A Link Between Parenting Style and Childhood Obesity
According to HealthDay News a new study in the Journal of Pediatrics claims parenting-style affects children's likelihood to become overweight. Some researchers aren't surprised by the findings, Kathleen Doheny reports:
Authoritarian parenting was associated with the highest risk of overweight, the researchers found, with the risk five times higher. Children of permissive and neglectful mothers were twice as likely to be overweight as children of authoritative mothers, they also found.The more research I read, the more I wish every parent would listen to Dr. Fuhrman's podcast on getting children to eat well. The food thing just doesn't have to be a battle.
"We were sort of suspecting this would be the case," Dr. Kyung Rhee, a clinical instructor and research fellow at Boston University School of Medicine and the study's lead author said, "because authoritative parenting has been associated with better outcomes in academic achievement, better self-control, less depressive symptoms, less risk-taking as teens."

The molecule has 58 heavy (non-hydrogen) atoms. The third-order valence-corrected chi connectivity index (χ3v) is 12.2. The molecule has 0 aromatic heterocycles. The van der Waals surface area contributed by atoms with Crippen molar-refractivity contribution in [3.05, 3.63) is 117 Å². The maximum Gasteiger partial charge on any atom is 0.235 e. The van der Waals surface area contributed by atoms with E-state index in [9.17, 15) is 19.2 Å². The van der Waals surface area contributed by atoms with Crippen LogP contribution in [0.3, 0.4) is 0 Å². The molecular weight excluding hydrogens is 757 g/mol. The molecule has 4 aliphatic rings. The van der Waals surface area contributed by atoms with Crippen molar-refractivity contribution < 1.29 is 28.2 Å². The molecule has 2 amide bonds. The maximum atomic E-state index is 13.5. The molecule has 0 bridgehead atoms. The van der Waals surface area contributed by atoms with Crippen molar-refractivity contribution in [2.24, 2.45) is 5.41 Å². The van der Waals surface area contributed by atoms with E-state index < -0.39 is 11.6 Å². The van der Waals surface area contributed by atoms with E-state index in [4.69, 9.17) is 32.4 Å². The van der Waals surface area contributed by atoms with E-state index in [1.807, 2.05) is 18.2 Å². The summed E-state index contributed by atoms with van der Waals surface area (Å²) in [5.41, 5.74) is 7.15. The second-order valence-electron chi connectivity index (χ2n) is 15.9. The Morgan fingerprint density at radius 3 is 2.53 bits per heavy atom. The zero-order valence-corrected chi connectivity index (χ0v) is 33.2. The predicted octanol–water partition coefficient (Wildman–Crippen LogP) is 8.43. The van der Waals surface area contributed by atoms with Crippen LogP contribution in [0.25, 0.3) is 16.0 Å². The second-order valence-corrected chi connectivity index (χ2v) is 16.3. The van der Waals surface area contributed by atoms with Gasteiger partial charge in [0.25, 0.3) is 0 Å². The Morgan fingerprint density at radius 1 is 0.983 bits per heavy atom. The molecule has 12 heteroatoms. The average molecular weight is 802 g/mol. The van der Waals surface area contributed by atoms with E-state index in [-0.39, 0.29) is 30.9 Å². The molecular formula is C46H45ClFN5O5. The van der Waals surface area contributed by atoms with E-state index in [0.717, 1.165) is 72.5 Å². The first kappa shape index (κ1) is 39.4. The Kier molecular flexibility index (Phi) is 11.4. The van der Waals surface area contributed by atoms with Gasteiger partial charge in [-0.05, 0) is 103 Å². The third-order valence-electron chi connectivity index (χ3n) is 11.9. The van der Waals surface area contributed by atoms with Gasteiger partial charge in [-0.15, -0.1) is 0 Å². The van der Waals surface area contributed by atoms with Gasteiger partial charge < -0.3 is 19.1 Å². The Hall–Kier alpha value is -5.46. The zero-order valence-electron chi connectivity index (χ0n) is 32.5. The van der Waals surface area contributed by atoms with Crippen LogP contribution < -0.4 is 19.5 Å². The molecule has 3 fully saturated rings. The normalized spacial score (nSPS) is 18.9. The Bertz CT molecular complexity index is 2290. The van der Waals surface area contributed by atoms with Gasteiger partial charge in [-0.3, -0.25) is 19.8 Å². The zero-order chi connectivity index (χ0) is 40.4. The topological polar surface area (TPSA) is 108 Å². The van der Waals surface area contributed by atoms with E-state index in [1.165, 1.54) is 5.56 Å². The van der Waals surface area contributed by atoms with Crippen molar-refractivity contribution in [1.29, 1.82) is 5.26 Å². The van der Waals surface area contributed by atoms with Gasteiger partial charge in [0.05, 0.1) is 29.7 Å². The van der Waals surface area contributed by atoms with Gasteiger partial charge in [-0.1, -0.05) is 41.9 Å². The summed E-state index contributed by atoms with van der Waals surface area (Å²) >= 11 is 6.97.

Why are the less-ideal parenting styles associated with the risk of overweight? "We haven't studied exactly the mechanism," Rhee said. She speculated, however, that parents with an authoritative style allow the child to develop "some of their own self-regulatory abilities." As an example, she said an authoritarian parent might tell his child that he needs to finish a vegetable every night, put it on his plate and say, "Eat it." But an authoritative parent might offer a couple of different vegetables and allow the child to choose.
"The authoritarian parents determine everything for the child," Rhee said. "[The children] may learn not to listen to their bodies about how full they are. They learn to listen to external cues, somebody else telling them, 'You need to finish your plate before you get up from the table.' Authoritative parents allow the child to push the boundaries a little while maintaining the boundaries."